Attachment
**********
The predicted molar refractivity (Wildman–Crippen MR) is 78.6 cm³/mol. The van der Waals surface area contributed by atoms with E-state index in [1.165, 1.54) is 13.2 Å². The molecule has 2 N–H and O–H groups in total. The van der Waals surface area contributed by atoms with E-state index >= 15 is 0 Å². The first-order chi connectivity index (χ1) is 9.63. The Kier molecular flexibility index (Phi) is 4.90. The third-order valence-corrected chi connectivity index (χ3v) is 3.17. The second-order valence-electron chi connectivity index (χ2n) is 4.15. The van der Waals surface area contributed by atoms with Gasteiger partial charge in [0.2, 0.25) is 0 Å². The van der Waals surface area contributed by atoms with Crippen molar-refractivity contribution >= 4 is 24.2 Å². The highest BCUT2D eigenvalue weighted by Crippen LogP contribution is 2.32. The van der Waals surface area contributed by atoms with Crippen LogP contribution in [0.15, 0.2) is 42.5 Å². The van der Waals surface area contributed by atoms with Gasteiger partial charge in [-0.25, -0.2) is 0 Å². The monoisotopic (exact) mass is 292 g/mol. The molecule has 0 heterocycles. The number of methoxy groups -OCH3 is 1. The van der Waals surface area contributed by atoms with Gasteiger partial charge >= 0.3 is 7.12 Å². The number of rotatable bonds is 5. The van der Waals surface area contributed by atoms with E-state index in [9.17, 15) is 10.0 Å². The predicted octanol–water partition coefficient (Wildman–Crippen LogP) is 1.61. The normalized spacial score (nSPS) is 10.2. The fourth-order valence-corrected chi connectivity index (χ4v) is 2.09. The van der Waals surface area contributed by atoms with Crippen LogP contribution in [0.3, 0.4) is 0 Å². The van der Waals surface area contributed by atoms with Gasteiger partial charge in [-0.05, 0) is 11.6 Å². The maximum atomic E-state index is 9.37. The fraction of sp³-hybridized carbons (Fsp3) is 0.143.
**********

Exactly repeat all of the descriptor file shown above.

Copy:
The predicted molar refractivity (Wildman–Crippen MR) is 78.6 cm³/mol. The van der Waals surface area contributed by atoms with E-state index in [1.165, 1.54) is 13.2 Å². The molecule has 2 N–H and O–H groups in total. The van der Waals surface area contributed by atoms with E-state index >= 15 is 0 Å². The first-order chi connectivity index (χ1) is 9.63. The Kier molecular flexibility index (Phi) is 4.90. The third-order valence-corrected chi connectivity index (χ3v) is 3.17. The second-order valence-electron chi connectivity index (χ2n) is 4.15. The van der Waals surface area contributed by atoms with Gasteiger partial charge in [0.2, 0.25) is 0 Å². The van der Waals surface area contributed by atoms with Crippen molar-refractivity contribution >= 4 is 24.2 Å². The highest BCUT2D eigenvalue weighted by Crippen LogP contribution is 2.32. The van der Waals surface area contributed by atoms with Crippen LogP contribution in [0.15, 0.2) is 42.5 Å². The van der Waals surface area contributed by atoms with Gasteiger partial charge in [-0.25, -0.2) is 0 Å². The monoisotopic (exact) mass is 292 g/mol. The molecule has 0 heterocycles. The number of methoxy groups -OCH3 is 1. The van der Waals surface area contributed by atoms with Gasteiger partial charge >= 0.3 is 7.12 Å². The number of rotatable bonds is 5. The van der Waals surface area contributed by atoms with E-state index in [9.17, 15) is 10.0 Å². The predicted octanol–water partition coefficient (Wildman–Crippen LogP) is 1.61. The normalized spacial score (nSPS) is 10.2. The fourth-order valence-corrected chi connectivity index (χ4v) is 2.09. The van der Waals surface area contributed by atoms with Crippen LogP contribution in [0.3, 0.4) is 0 Å². The van der Waals surface area contributed by atoms with Gasteiger partial charge in [-0.05, 0) is 11.6 Å². The maximum atomic E-state index is 9.37. The fraction of sp³-hybridized carbons (Fsp3) is 0.143.